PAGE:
The larger use of fuel from US Westinghouse Company at Ukrainian nuclear power plants does not breach Ukraine’s contractual obligations with Russia on fuel delivery by Russia’s TVEL Enterprise, President of Ukraine’s NPP operator Energoatom Yuri Nedashkovsky said on Tuesday.

According to the Energoatom president, the contractual obligation to load NPS with nuclear fuel of Russian assembly is relevant only if a nuclear fuel-producing facility is built in Ukraine jointly with Russia’s TVEL.

“The contract with Russia stipulates such a condition [on certain volumes of loading NPPs with Russian fuel assemblies] but only if a nuclear fuel factory is built,” the Energoatom head said.

A nuclear fuel plant that was planned for construction in partnership with Russia in the Kirovograd Region would have been the third source of fuel assembly fabrication for Ukrainian NPPs, Nedashkovsky said.

TVEL Fuel Company Vice-President Oleg Grigoryev earlier said Russia had not received any official notice from Ukraine on loading Westinghouse fuel into the reactors of the South Ukraine NPP. According to him, in case of receiving the notice, “measures of juridical nature will be taken as the load of the US nuclear fuel into Ukrainian reactors is a breach of the contract.”

Energoatom and Westinghouse have been cooperating since 2000 under the project of introducing US fuel at Ukrainian NPPs.

In April 2012, damages of US fuel cassettes were found at the third power unit of the South Ukraine NPP. A special inter-departmental commission found that the damage had been caused by design defects. In 2014, the Ukrainian leadership readdressed the issue of diversifying nuclear fuel deliveries and the contract with Westinghouse was extended to 2020.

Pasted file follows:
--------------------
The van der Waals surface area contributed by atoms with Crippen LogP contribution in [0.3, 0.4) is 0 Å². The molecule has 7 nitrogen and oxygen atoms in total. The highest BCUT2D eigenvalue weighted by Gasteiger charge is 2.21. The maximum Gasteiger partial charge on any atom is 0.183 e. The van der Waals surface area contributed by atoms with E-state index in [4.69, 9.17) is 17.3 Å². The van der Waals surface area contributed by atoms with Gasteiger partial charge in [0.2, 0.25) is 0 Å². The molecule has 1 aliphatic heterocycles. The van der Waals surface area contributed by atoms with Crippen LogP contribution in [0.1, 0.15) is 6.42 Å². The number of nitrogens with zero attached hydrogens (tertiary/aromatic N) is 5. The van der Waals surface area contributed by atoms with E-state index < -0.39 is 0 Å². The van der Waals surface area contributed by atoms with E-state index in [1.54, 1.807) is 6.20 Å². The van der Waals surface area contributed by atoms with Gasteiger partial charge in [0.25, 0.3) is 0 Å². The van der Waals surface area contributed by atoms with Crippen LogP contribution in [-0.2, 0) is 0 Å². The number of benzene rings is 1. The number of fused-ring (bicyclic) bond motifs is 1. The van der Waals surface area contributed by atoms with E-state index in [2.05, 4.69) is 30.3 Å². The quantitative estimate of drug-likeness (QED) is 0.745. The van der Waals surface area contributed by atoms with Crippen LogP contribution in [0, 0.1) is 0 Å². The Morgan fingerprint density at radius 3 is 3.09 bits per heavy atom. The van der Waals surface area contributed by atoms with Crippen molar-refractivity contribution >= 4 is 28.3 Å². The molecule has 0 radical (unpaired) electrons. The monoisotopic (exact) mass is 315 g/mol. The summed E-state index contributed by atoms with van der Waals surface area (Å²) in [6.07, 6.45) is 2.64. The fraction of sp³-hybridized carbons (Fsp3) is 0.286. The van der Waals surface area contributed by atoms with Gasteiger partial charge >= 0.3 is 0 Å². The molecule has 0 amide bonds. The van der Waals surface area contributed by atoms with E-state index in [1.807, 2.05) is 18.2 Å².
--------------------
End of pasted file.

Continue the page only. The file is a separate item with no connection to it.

Currently, Westinghouse fuel assemblies are loaded into the third power unit of the South Ukraine NPP. As Ukraine’s State Nuclear Regulation Inspection earlier told TASS, the department “has no principled claims to the operation of Westinghouse fuel at this power unit.”

Ukraine’s Energoatom seeks options for restart of Russian nuclear fuel deliveries…….

June 8, 2016 Posted by | politics international, Ukraine | Leave a comment

China becoming more anxious over consequences of Fukushima nuclear disaster – calls for transparency

China’s action call over Fukushima, Shanghai Daily Source: Agencies | June 4, 2016 CHINA is extremely concerned about the consequences of the 2011 Fukushima nuclear accident, a foreign ministry spokeswoman said yesterday, and has urged the Japanese government to carry out timely follow-up measures.

“We hope Japan will take effective measures to provide timely, comprehensive and accurate information to the international community and protect the ocean environment,” Hua Chunying told a daily news briefing.

On Monday, the plant’s operator, Tokyo Electric Power Co, admitted for the first time that its insistence on referring to the incident as “nuclear reactor damage” over the past five years had “hidden the truth.”

According to Ken Buesseler, a marine radiochemist with the US Woods Hole Oceanographic Institution, the consequences of the Fukushima accident were “unprecedented,” since over 80 percent of the leaked radioactive substances had flowed into the sea.

“We hope Japan will maintain a high sense of responsibility to its own people, the people in neighboring countries and the international community,” Hua said. China is willing to communicate with relevant parties, including South Korea, she added.

China has also asked the International Atomic Energy Agency to enhance monitoring and evaluation of the radioactive water that had resulted from the accident, Hua said…….

June 4, 2016 Posted by | China, politics international | Leave a comment